Historical society presentation celebrates Pa. Dutch culture
Neil Oswald, president of the Lynn Heidelberg Historical Society, welcomed members, friends and families to the group’s 19th annual banquet.
The program, given by Dr. William Donner, was on the “Evolution of Pennsylvania Dutch Culture.”
Donner is coordinator of the Pennsylvania German Studies at Kutztown University.
Oswald told a short story about a man who visited the Grand Canyon and took a wrong step and fell.
He caught a bush and yelled for help. A voice came down saying, “Son, if you want me to help you just let go. I’ll take care of you.”
The man looks down and doesn’t want to let go. He looks up and asks, “Is there anyone else up there who can help me.”
Oswald also announced this year’s Pioneer Day, at Ontelaunee Park 9:30 a.m.-4:30 p.m. Oct. 6, is expected to be bigger and better with an apple festival included.
Donner then began his presentation saying Pennsylvania Germans were a close community and residents of the little towns in the commonwealth helped each other. They formed fire companies and historical societies.
He, too, had a story to tell.
One day, Donner began, he went to a little town and saw bulls’ eyes everywhere. He asked a man if he had shot the arrows. He said he shot an arrow and then painted the bull’s-eye around it.
He said the Pennsylvania German culture is being eroded.
Culture is about the past and created in the present, Donner said.
He asked how many in the audience could speak Pennsylvania Dutch; how many heard it when they were growing up; how many eat pork and sauerkraut on New Year’s Day, fastnachts, and potpie with noodles.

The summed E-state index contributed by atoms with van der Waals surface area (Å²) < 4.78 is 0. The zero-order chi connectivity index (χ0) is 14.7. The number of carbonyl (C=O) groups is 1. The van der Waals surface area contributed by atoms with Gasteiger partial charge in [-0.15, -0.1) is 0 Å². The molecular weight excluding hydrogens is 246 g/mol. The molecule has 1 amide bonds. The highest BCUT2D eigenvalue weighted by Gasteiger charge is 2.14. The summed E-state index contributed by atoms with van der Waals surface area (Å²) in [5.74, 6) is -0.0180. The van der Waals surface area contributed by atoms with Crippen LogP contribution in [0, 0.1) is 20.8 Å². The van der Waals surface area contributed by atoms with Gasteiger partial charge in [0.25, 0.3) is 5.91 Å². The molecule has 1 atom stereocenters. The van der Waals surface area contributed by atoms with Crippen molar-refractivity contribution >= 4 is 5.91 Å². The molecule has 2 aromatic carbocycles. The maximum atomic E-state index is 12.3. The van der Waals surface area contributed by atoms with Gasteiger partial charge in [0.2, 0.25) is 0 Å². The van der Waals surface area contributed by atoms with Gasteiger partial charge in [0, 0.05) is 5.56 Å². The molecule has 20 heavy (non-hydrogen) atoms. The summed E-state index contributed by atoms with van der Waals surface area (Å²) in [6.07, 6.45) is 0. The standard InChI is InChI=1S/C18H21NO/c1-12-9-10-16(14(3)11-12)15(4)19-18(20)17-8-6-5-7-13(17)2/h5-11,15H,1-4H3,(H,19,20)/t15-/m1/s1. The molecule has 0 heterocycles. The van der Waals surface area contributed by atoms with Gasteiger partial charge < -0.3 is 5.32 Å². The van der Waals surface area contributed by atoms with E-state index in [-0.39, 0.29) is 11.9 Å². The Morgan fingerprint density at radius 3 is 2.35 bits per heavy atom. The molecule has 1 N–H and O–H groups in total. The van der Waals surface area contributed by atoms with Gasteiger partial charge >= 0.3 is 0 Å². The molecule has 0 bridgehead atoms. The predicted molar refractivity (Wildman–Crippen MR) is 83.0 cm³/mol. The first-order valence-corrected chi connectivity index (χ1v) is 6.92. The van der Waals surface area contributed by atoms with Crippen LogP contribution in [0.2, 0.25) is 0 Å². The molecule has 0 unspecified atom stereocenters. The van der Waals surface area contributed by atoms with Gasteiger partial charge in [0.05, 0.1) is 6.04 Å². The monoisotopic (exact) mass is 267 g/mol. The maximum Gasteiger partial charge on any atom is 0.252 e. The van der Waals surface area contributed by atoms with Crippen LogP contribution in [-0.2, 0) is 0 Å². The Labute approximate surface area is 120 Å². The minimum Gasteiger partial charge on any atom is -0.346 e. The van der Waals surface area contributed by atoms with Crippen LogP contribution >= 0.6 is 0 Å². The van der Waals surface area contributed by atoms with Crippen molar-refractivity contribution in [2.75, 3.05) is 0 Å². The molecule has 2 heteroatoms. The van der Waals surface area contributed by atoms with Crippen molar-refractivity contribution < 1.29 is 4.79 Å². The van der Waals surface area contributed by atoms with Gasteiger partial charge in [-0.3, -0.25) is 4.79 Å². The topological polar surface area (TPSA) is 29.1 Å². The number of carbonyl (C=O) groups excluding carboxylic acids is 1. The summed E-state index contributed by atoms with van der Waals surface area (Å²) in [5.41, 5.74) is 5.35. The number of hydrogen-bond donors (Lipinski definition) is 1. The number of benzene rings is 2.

He also asked who knew Patrick Donmoyer or the word “gretzie.”
“With loss of a language, changes come fast,” Donner said.
According to the 1850 census, the Germans had built German Reformed and Lutheran churches. Twenty-five percent of schools taught in German in Lehigh County but after the Civil War, the switch to English began.
Known as hex signs in English and barn stars in Pa. Dutch, the pieces of artwork began to symbolize the Pa. Dutch.
They decorated Frakturs and blanket chests.
By 1800, newspapers helped spread culture and High German was spoken instead of Pa. German dialect.
By 1900, English had replaced High German.
Henry Harbaugh wrote poems in Pa. Deitsch. The most famous is “The Schoolhouse by the Creek.”
Edward Rauch wrote humorous stories for the newspapers.
As newspapers switched to English, many of them kept a column in Pa. Dutch.
Heritage events were held. The first were by the Pa. German Society, which stopped activities during World War I when Germans were despised.
After World War I, creative plays were written in Pa. Dutch. Landis Valley is the best German homestead. Conrad Weiser homestead is also open to the public.
Folk festivals were not common until 1930. At first, they offered mostly singing. By 1935 with people like Pumpernickel Bill writing for local newspapers, Pa. Dutch events became tourist attractions.
In addition, Versammlinges, dinner gatherings for groundhog lodge members were held with everyone speaking Pa. Dutch.
They were get-togethers with lots of food, but eventually some people began speaking English.